Medical masks were NOT effective protection against coronavirus infection in the largest randomized controlled trial to date with 6,024 people, new Danish study published in Annals of Internal Medicine shows
In the largest randomized controlled trial to date with 6,024 subjects, medical masks were NOT effective protection against infection, according to a Danish mask study that was just published in Annals of Internal Medicine. The purpose of the study was to assess whether masks are protective and not to assess source control. JAMA, NEJM, and Lancet have all refused to publish the same study.
The controversy over the effectiveness of masks has been going on since the coronavirus outbreak in January of this year. As part of the study, a total of 17 258 Danish citizens responded to recruitment, and 6024 completed the baseline survey and fulfilled eligibility criteria.
The first participants (group 1; n = 2995) were randomly assigned on 12 April 2020 and were followed from 14 to 16 April through 15 May 2020. The remaining participants (group 2; n = 3029) were randomly assigned on 24 April 2020 and were followed from 2 to 4 May through 2 June 2020.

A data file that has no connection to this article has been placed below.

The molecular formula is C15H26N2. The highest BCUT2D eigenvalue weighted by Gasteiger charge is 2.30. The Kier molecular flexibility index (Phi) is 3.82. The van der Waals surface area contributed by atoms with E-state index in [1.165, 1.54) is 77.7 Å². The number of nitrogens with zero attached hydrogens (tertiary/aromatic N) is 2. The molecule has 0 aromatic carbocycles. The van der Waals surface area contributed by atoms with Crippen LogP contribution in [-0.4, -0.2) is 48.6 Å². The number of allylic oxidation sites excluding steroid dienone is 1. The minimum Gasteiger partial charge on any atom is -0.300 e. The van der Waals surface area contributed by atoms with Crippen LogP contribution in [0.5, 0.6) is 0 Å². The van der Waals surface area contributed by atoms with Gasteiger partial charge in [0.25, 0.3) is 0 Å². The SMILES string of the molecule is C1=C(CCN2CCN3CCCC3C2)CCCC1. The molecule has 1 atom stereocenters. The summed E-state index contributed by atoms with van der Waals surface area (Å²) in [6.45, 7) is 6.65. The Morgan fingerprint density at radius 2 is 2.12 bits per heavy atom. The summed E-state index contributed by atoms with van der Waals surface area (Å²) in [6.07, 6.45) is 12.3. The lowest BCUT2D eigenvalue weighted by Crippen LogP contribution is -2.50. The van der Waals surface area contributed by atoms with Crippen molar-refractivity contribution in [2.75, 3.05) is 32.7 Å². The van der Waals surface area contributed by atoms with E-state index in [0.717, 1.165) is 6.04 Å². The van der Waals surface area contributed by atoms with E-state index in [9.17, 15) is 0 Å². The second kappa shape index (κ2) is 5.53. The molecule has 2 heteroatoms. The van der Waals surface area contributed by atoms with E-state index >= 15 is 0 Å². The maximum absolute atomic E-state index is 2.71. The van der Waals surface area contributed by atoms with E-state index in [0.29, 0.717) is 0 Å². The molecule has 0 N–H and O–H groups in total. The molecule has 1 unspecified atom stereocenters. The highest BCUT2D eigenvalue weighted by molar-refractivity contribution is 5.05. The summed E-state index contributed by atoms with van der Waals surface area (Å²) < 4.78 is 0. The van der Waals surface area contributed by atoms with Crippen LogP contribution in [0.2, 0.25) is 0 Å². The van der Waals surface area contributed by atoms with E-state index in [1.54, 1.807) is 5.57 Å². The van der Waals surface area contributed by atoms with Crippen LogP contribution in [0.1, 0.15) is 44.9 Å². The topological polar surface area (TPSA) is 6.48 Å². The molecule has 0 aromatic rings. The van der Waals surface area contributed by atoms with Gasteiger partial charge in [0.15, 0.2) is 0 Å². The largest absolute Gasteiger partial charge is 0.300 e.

A total of 3030 participants were randomly assigned to the recommendation to wear face masks, and 2994 were assigned not to wear face masks; 4862 participants (80.7%) completed the study. Table 1 shows baseline characteristics, which were well balanced between groups. Participants reported having spent a median of 4.5 hours per day outside the home.
At the end of the study, the results of the study suggest that:
“The recommendation to wear a surgical mask when outside the home among others did not reduce, at conventional levels of statistical significance, the incidence of SARS-CoV-2 infection in mask wearers in a setting where social distancing and other public health measures were in effect, mask recommendations were not among those measures, and community use of masks was uncommon.”
The research team also cautioned that “the findings were inconclusive and cannot definitively exclude a 46% reduction to a 23% increase in infection of mask wearers in such a setting. It is important to emphasize that this trial did not address the effects of masks as source control or as protection in settings where social distancing and other public health measures are not in effect.”
As part of their study, the team also found that reduction in the release of virus from infected persons into the environment may be the mechanism for mitigation of transmission in communities where mask use is common or mandated, as noted in observational studies. “Thus, these findings do not provide data on the effectiveness of widespread mask-wearing in the community in reducing SARS-CoV-2 infections,” the team concluded.
Below are the characteristics of the study participants.